Swords, sunscreen, surgery: The weird things Aussies are trying to claim on tax

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The basic rule is that if you've incurred an expense as part of your job, you can claim it on tax. For instance, if you're a taxi driver, you can claim fuel for your car, while if you're a tradie, you can likely claim a deduction for an array of essential tools.

But what about suits, sunscreen and cosmetic surgery?

Here are some of the more outlandish claims taxpayers have tried to make over the years.

weird tax deductions can i claim sunscreen on tax

Suits you, sir

A high-profile television personality set great store by his personal appearance. Each time he graced our screens, he bought a new suit. Once he'd worn each suit, he gave it away to a charity shop.

Not only did he want to claim a tax deduction for the cost of each new suit (which he claimed he was obliged to wear to maintain his personal brand), he also wanted to claim a further tax deduction for the donation to charity.

Sadly for him, the ATO doesn't allow deductions for the cost of conventional clothing, a category that includes business suits, even those purchased by TV stars.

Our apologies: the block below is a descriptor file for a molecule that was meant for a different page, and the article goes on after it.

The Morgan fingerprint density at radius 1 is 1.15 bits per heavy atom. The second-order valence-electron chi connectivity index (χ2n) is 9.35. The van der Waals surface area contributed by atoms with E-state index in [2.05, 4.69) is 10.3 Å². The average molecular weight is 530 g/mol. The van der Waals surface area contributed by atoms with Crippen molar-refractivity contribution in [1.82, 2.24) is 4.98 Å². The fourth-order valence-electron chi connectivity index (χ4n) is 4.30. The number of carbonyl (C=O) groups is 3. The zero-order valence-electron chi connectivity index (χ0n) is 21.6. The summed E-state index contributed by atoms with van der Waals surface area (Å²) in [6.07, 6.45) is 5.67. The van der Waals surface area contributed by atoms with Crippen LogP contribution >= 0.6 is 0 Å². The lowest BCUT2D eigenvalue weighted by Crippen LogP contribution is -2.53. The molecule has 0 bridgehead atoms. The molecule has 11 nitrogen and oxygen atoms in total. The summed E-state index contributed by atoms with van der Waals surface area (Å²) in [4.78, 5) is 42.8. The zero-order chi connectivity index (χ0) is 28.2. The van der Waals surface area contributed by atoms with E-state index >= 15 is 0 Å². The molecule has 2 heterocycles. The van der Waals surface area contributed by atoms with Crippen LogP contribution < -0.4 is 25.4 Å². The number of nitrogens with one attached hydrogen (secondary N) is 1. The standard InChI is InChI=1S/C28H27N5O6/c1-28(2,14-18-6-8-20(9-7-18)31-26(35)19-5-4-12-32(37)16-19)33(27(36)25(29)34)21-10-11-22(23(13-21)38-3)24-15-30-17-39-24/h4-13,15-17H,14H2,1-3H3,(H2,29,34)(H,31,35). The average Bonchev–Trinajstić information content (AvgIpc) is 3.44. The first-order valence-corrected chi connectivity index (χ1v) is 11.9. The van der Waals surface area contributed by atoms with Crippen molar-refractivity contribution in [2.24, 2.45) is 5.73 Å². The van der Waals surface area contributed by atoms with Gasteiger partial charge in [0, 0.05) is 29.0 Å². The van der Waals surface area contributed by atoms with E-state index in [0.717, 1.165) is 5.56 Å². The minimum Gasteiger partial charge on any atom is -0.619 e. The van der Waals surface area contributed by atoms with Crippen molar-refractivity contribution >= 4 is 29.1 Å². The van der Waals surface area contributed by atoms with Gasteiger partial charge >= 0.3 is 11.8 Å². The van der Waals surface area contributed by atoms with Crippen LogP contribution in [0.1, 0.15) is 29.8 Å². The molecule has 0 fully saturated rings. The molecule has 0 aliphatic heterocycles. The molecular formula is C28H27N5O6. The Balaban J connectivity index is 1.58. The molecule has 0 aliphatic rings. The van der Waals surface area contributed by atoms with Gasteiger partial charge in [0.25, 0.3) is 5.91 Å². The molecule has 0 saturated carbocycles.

As for the donations, in theory a donation to a charity is tax-deductible, but what is the value of a second-hand suit? Our dapper star couldn't say because he didn't have receipts from the charity, and without a receipt, there is no possible deduction.

Language skills

A tradie left Australia for a European trip.

On his return, he tried to claim back expenses from his sojourn as 'researching his craft'.

Sure, he'd taken a few nice photos and brushed up his French but his craftsman skills weren't noticeably advanced so the deduction wasn't allowable.

Up in smoke

We all know smoking is bad for you but those who indulge have been known to argue that it reduces their stress levels.

On that basis, one taxpayer argued for a tax deduction for his habit as a form of 'stress relief'. We sent that one up in smoke....

Slip, slop, slap

It's well established that you can claim sunscreen if you work outdoors and clothes to protect you from the elements can also be deductible where you work in a harsh climate.

But we drew the line with the client who wanted to claim sunscreen and an umbrella because his office forced him to go to the park across the road to have a smoke, where he was occasionally exposed to either sun or rain.

Cosmetic enhancement

A well-known fashion model had undertaken various cosmetic procedures to maintain her appearance. She argued that the work done was to maintain her career past the point that it would otherwise have faded out if she hadn't had the work done. As such, she argued there was a clear link between the cosmetic surgery and deriving her income.

It's an argument that seems superficially compelling but it's not one the ATO would agree with; so far as they are concerned, medical procedures are rarely tax-deductible, no matter what the reason.

"Adult" deductions